Q. My father has MS and is increasingly bed-bound, and my 83-year-old mother is his main carer. I feel she is struggling to cope. There is a great deal of pressure on me, an only child, to visit more often to relieve the strain on her; even to just sit with Dad for a while, but I live 80 miles away and have a full-time job and teenage children. I worry about my parents and what will happen. When I talk to my mum about paying for home care (Dad has an adequate pension) or moving from their big home, she says no. It sounds awful, but I’m terrified of the burden that they will become. I feel stretched all the time. Name supplied
A. I’m writing this just a month after my mother died on the other side of the world, so the emotions about powerlessness, pain and love are very much alive to me. I would like to start from a philosophical and emotional perspective, then get on to the practicalities of your situation.
Don’t lose sight of what’s going well – your parents have each other, your children have had their grandparents to a stage where they will remember them, and the money is adequate. It is inevitable that you will have different views about what is best. Your parents had a life before you and apart from you, and they have their own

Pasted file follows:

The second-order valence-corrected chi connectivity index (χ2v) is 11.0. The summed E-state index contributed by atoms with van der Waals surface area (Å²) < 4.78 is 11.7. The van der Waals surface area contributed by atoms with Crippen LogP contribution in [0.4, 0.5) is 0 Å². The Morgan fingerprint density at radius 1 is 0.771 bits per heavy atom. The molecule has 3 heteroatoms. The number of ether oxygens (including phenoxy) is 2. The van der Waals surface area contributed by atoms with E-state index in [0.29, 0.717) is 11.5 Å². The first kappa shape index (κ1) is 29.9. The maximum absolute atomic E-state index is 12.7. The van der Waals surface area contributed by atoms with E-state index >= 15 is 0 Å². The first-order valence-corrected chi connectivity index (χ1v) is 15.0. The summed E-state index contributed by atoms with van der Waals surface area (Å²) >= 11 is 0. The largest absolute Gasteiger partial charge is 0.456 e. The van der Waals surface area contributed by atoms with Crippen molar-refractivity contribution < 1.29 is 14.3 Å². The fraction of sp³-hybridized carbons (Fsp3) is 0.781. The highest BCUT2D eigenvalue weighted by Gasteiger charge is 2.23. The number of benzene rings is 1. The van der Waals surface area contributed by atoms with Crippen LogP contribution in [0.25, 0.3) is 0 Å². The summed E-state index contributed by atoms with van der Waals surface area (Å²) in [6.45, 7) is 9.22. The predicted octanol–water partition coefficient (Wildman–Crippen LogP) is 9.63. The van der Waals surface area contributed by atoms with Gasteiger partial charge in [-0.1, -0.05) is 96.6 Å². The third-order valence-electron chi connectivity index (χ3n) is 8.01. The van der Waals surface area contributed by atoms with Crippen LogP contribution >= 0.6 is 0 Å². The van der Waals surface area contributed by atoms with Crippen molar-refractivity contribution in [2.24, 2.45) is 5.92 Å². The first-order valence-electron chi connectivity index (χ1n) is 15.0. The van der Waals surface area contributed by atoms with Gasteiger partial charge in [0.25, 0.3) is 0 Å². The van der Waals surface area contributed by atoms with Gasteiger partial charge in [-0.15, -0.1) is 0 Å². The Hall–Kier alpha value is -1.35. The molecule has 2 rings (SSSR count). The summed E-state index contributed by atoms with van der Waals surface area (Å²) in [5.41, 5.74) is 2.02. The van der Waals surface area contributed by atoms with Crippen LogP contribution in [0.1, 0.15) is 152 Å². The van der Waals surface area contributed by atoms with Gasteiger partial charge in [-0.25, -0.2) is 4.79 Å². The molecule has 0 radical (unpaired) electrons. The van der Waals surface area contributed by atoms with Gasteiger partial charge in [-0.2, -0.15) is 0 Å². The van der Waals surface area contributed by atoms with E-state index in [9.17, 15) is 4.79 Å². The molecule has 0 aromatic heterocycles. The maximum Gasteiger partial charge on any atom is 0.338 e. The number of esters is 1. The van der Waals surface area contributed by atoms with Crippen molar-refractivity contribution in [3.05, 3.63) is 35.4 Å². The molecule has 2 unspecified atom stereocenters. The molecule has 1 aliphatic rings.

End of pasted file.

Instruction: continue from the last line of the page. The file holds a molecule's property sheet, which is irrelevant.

relationship. Perhaps your mum feels a sense of responsibility and pride in her role – imagine how irritating it is to be patronised by our own children. Research shows that the definition of a ‘good death’ is different for patients, their relatives and healthcare providers – see this article from Medical Daily.
The best thing that you can do for your future grieving is to make sure that you have said what needs to be said while your parents are alive. Your parents and children also want to experience the best of you; the you who feels calm, generous and able to laugh when things go off-plan.
This may sound easier said than done, so here are a few ideas: print photos from your phone and put them in the post (there’s an app called FreePrints); stock up on stamped, addressed envelopes so your children can scribble a quick note to them; book a day off for research so you have care providers ‘up your sleeve’; and make sure all the regular contact points – GP’s surgery, neighbours and family friends – know what you are dealing with.
Can your children record your parents telling them what you were like as a teenager? I’m so glad to have one of my mother’s stories, recorded on my phone six weeks before she died.
The emotions beneath are love, care and support, not telling anyone what to do, but creating the safety net. If it takes a village to raise a child, the same applies to death; and we are all connected in this way.
Mary Fenwick is a business coach, journalist, fundraiser, mother, divorcée and widow. Follow Mary on Twitter @MJFenwick. Got a question for Mary? Email firstname.lastname@example.org, with ‘MARY’ in the subject line.